Podcast: The Future of Airpower and the Weaponization of Law (and more)
At the Present and Future of Airpower conference at the Institute for the Study of War and Strategy at the University of St. Andrews in Scotland last May, I spoke with Chrome360’s Catriona Oliphant about the weaponization of law, including the origins and development of the term ‘lawfare’.
Take a quick listen on challenges, methods and emerging issues relative to the law of war in this podcast.
Many challenges involving the law of war exist in today’s combat operations, particularly with respect to airpower. I describe the complications that arise when policymakers impose restrictions that the law does not require – such as demanding a “near certainty” of zero civilian casualties before approving an airstrike (see here for more about that policy).
Hear about methods that rule-of-law democracies employ in order to avoid the enemy benefiting from the use of human shields ), including attacking war-sustaining objects instead of trying to engage enemy fighters hiding behind civilians (see here for more on that subject) for further about that).
I also address a few of the emerging issues associated with the rise of autonomous weapons. In addition, I speak to the problem I see today with many academics and policymakers: as much as they may know about the law, their understanding of the technology of war – to include airpower – is often deficient.
Again, if any of this sounds interesting to you, the podcast (about 15 minutes) is found here.
BTW, several other podcasts from the conference will enable you to catch up on the hottest issues in airpower. These podcasts are informative to people at all levels of expertise (they are very ‘listenable’). The full playlist is here.
Don’t miss retired Lt. Gen Dave Deptula’s podcast (here). I’ve known this former fighter pilot for more than 25 years, and his credentials are awesome. As his bio notes, he was the principal attack planner for the Operation Desert Storm air campaign; commander of no-fly-zone operations over Iraq in the late 1990s; director of the air campaign over Afghanistan in 2001; twice a joint task force commander; and was the air commander for the 2005 South Asia tsunami relief operations. I believe he’s the foremost airpower thinker alive today, so when he speaks, people are wise to listen.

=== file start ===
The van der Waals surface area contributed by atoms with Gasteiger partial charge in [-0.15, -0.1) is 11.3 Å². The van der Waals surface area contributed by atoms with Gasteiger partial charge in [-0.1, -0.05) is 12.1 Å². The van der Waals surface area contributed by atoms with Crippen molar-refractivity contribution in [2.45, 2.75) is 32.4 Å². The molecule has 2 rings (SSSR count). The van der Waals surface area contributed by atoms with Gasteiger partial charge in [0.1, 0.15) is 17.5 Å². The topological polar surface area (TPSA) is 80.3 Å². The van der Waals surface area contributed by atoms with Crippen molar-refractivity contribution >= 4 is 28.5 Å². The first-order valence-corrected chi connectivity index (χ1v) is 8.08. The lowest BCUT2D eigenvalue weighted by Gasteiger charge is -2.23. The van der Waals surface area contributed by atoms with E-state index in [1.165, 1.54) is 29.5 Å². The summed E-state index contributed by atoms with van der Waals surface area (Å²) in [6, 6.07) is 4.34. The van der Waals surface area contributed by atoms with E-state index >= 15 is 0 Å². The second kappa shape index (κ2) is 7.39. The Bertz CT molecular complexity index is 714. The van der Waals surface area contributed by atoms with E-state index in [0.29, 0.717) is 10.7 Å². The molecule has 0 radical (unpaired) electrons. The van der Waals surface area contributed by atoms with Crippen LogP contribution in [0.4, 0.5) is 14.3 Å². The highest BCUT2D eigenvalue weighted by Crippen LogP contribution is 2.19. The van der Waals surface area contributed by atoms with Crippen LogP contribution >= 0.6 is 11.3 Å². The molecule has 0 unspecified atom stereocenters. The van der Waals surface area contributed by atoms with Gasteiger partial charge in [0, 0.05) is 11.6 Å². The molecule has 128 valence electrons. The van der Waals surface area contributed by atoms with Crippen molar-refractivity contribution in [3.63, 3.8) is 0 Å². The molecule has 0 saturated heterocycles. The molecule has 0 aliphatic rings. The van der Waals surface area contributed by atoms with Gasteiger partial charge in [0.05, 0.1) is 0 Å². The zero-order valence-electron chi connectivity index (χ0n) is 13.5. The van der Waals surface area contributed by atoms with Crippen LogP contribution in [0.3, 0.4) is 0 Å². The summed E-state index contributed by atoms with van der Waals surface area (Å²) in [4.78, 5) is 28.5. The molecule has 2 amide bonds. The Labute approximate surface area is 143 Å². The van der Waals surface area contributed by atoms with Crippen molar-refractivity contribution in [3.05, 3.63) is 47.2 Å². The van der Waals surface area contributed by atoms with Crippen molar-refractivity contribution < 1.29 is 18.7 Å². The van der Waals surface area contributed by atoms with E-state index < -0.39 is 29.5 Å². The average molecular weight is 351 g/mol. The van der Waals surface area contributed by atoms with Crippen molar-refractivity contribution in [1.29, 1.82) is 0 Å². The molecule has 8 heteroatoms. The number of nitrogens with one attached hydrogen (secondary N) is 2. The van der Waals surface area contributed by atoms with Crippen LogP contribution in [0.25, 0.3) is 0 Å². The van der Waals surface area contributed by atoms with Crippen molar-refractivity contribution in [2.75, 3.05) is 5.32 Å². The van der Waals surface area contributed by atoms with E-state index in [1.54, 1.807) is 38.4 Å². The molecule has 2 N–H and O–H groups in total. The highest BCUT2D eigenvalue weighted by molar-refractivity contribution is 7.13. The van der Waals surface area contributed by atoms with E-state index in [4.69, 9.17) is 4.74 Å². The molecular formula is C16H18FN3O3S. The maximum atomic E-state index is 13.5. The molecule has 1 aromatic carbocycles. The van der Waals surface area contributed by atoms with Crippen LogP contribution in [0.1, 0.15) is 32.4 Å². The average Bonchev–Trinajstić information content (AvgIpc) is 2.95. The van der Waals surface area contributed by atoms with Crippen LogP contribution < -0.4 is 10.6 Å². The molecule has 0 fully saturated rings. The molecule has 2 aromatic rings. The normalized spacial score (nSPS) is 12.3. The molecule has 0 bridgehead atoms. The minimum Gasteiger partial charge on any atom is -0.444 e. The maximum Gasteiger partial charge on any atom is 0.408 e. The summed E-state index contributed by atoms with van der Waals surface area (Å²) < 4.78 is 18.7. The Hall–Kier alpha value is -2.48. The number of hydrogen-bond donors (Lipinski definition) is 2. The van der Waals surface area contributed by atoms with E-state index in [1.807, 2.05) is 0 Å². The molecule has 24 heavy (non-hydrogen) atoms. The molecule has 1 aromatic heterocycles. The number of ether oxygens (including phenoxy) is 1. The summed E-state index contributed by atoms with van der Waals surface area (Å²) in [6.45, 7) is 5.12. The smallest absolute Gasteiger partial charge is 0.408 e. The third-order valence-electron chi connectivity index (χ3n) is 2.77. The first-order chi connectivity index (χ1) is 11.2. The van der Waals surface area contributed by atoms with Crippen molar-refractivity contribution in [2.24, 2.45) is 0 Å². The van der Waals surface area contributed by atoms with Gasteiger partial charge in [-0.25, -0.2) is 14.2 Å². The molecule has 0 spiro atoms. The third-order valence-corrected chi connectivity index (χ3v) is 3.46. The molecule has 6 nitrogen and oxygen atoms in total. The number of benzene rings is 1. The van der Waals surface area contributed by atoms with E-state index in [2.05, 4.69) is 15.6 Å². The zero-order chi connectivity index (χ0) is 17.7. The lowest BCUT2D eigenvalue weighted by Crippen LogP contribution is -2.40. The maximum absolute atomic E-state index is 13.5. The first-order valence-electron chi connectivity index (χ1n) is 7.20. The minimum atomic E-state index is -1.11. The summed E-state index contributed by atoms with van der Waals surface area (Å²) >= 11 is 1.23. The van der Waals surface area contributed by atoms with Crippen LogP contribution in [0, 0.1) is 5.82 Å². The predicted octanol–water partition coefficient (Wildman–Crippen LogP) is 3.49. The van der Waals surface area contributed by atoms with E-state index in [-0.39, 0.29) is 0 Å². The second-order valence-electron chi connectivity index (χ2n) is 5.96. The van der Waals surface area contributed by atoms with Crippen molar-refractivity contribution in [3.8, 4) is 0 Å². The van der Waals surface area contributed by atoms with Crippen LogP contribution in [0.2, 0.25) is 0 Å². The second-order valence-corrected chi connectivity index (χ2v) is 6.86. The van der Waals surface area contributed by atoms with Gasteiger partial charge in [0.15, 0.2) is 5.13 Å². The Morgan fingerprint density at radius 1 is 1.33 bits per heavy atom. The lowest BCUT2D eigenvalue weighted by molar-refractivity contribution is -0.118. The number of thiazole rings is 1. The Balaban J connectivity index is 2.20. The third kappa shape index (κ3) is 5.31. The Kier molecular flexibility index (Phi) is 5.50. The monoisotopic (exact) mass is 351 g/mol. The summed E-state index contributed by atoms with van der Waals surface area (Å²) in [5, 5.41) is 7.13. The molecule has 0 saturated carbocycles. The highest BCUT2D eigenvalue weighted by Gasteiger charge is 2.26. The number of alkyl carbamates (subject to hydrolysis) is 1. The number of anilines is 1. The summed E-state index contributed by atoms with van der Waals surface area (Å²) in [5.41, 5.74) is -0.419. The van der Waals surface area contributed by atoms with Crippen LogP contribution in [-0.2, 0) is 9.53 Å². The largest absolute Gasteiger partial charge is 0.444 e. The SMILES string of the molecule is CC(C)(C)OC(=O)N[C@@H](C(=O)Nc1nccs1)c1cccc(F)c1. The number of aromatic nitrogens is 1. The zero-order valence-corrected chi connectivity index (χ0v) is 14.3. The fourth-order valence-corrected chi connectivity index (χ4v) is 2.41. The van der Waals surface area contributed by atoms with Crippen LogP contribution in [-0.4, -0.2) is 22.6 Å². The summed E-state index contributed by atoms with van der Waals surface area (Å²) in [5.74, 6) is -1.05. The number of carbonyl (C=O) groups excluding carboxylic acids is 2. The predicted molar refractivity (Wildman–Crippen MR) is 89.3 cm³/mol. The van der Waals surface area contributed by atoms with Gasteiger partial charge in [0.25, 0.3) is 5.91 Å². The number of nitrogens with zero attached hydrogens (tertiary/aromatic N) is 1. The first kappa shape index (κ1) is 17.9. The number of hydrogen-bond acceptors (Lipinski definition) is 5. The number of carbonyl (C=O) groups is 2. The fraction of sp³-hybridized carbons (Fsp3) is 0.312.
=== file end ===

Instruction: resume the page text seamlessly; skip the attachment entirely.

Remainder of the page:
In addition to the podcast, General Deptula made an extremely important address at the conference about the future of airpower entitled “The St. Andrews Proclamation: A Pragmatic Assessment of 21st Century Airpower.” It’s a “must read” for anyone wanting to understand the potential of airpower in the 21st century, as well as the complexities involved.
It’s something I’ll talk about more in a future post, along with an analysis of the really interesting presentation made by Dr. Ben Lambeth entitled “The Air War against ISIS.” Ben is currently a Senior Fellow at the Center for Strategic and Budgetary Assessments after a 37-year career as a Senior Research Associate at the RAND Corporation (where he remains an adjunct associate).
Additionally, Dr. Urike Franke’s podcast (here) about drones is very well informed, and she provides a cogent summary of the state of their use by governments around the world (which she says now number 90-100 countries, with about a dozen of them fielding armed versions).
Moreover, Dr. Franke points out the difficulties in using drones in a contested environment, something other academics often underappreciate. She also makes some fascinating observations about the role of science fiction in thinking about the future of war.
Again, check out the full playlist of experts!
Still, as we like to say on Lawfire®, check the facts, assess the law and the arguments, and decide for yourself!